author: Julien Hemono
title: Learning Memory Models
keywords: memory models, learning
topics: Algorithms and Data Structures , Logics and semantics
committee: Marieke Huisman
end: September 2013


This is a challenging project that looks at how results from different fields can be combined.

Memory models describe which reorderings are allowed for read and write actions on shared memory, i.e., which optimisations are allowed. Often the behaviour of a memory model is described in terms
of which write actions can be 'seen' by a read action. Compilers typically ensure that optimisations do not impact the behaviour (only the efficiency) of a sequential program. However, for concurrent
programs, optimisations can introduce new program behaviours. Most memory models provide a so-called DRF guarantee to restrict thebehaviours that can be introduced: if a concurrent program is free of data races, its behaviour is sequentially consistent, i.e., it can be considered as the interleaving of the individual actions.

Several memory model specifications exist, for example TSO, PSO (Total and Partial Store Ordering), and RMO (Relaxed Memory Ordering). However, each chip implements its own memory model, and in general they do not follow these standard memory model specifications. Some chips claim to be
TSO-compatible, but for for example the PSO model no known implementation exists. The hardware memory model descriptions are often not very precise, or the behaviour is only described in terms of
so-called litmus tests.

Goal of this project is to investigate whether techniques from automata theory can be adapted to extract formal specifications of a hardware memory model from its implementation automatically. In particular, we are thinking of techniques such as learning and conformance testing. In learning, an oracle sends communicates with an automaton in a systematic way, in order to learn the automaton. Conformance testing is used to systematically check whether an implementation respects a formal model, described as an automaton. These techniques cannot be directly reused, because hardware memory models are typically not described in such automaton formats, but the hope is that some of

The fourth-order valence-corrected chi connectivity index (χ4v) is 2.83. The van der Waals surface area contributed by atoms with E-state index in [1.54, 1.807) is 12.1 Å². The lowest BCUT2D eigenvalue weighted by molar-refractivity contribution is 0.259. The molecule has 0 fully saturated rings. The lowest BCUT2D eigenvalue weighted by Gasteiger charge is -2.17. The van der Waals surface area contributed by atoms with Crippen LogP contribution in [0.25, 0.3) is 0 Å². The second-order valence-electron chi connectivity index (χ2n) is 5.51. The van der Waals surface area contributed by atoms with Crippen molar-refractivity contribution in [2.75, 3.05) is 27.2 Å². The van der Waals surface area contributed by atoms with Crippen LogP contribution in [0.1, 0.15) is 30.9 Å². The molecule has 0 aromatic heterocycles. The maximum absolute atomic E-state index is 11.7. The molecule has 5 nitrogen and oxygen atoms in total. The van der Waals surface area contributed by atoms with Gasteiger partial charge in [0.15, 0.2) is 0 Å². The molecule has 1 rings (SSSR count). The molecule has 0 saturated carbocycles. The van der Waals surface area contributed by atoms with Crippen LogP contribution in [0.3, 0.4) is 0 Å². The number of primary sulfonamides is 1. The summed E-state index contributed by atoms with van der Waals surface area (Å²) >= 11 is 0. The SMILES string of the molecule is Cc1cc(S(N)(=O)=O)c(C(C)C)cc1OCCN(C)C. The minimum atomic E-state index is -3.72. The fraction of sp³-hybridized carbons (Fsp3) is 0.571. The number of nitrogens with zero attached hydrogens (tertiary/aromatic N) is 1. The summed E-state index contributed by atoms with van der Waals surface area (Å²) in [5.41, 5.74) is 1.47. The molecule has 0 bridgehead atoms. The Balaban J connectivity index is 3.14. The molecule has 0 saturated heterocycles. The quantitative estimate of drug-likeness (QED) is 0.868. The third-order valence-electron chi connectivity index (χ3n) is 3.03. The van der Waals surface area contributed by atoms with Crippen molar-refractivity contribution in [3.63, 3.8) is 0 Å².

the results and algorithms can be adapted, so that we can learn something about the implementation of hardware models.

Steps in the project

  • understand memory model specifications (TSO, PSO and RMO) andformal specifications that have been established for e.g. x86 and ARM
  • investigate learning and conformance checking algorithms
  • see how these algorithms can be adapted to match the memory modelspecifications
  • test the algorithms on concrete hardware